The first time I talked with “Dr. Chaos” about Buddhism was one twilit night a couple of years ago in a California January. We were sitting on the deck of a friend’s house in Big Sur, two hundred feet above the Pacific. It’s a place where you can both hear and see the waves break. As we listened and watched, the water stretching out like a vast mirror to the horizon, there, in glorious magenta light, the winter sun slowly set: metallic, then amber, then scarlet—one of those natural scenes so far beyond the viewer, so much grander and deeper, that a kind of vertigo swept over us.

“You know, I have never watched a sunset before in my life, not to that final moment,” said Dr. Chaos as the darkness rose up out of the ocean and covered us.

“Why not?” I asked, shocked that anyone could have missed that for fifty years. Certainly even an ensconced physicist from Stanford University and Lawrence Livermore Lab must have come away from the computer long enough to stumble on a sunset now and again.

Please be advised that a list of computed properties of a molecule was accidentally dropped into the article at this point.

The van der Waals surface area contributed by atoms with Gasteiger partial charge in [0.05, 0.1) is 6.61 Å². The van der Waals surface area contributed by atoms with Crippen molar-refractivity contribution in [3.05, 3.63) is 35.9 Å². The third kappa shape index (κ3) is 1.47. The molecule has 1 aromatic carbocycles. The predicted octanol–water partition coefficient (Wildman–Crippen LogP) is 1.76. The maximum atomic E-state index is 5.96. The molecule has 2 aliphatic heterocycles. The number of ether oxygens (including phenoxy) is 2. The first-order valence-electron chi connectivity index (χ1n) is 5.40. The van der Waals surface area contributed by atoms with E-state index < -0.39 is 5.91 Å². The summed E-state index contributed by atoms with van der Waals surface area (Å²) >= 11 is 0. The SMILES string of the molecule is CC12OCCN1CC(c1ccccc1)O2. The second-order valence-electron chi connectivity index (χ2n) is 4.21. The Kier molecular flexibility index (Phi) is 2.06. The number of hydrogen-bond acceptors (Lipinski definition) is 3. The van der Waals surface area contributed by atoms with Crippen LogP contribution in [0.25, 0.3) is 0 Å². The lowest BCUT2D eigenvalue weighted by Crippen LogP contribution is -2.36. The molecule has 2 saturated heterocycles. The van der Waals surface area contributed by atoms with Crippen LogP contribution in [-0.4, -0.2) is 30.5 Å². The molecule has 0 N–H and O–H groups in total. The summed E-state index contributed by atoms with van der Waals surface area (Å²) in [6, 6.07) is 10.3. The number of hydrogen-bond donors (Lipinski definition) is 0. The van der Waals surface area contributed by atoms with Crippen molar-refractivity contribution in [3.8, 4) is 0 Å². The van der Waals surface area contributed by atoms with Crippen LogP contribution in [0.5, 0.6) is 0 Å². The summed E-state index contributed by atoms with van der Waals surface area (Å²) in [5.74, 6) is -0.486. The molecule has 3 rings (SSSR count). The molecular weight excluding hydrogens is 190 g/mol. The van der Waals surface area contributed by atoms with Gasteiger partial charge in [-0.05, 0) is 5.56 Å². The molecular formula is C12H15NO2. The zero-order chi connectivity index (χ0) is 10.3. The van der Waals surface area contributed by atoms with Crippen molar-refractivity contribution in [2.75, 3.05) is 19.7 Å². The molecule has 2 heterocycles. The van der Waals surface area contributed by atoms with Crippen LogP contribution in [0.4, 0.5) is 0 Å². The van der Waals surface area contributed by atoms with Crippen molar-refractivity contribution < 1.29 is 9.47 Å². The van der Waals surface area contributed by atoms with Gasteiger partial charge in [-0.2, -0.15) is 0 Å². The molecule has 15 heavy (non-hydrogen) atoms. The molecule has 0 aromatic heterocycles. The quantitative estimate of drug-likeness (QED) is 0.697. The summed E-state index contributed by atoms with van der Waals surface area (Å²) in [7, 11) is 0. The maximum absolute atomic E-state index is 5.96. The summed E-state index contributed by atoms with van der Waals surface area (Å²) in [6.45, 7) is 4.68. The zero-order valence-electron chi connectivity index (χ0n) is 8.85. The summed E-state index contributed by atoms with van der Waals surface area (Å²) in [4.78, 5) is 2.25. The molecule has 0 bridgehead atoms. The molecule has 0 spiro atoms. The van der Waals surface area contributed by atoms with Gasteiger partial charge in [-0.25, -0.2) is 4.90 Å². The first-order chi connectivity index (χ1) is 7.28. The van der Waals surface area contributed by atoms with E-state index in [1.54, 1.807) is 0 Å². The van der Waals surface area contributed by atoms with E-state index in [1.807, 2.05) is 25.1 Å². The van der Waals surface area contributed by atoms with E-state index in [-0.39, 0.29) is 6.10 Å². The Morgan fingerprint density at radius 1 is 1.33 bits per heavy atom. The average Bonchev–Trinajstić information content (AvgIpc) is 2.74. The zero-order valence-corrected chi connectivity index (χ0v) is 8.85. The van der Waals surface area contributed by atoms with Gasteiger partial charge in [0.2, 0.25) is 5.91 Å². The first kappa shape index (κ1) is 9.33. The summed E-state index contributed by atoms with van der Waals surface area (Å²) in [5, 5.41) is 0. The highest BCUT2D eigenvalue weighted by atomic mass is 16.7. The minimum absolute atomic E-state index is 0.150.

“Because it would make me too lonely,” he replied. “I couldn’t watch it alone, it would be too overwhelming.”

Then somehow I understood something new about Minh Duong-Van’s work on “controlling chaos.” For him, the natural world of phenomena would be too unpredictable to face head-on—all those unleashed floods of passionate color bleeding extravagantly across the sky. As we talked, it occurred to me that of course such a man would find his happiness in mathematical order: unable to contain his own emotions, he would strive—and flourish—in the world of theory.

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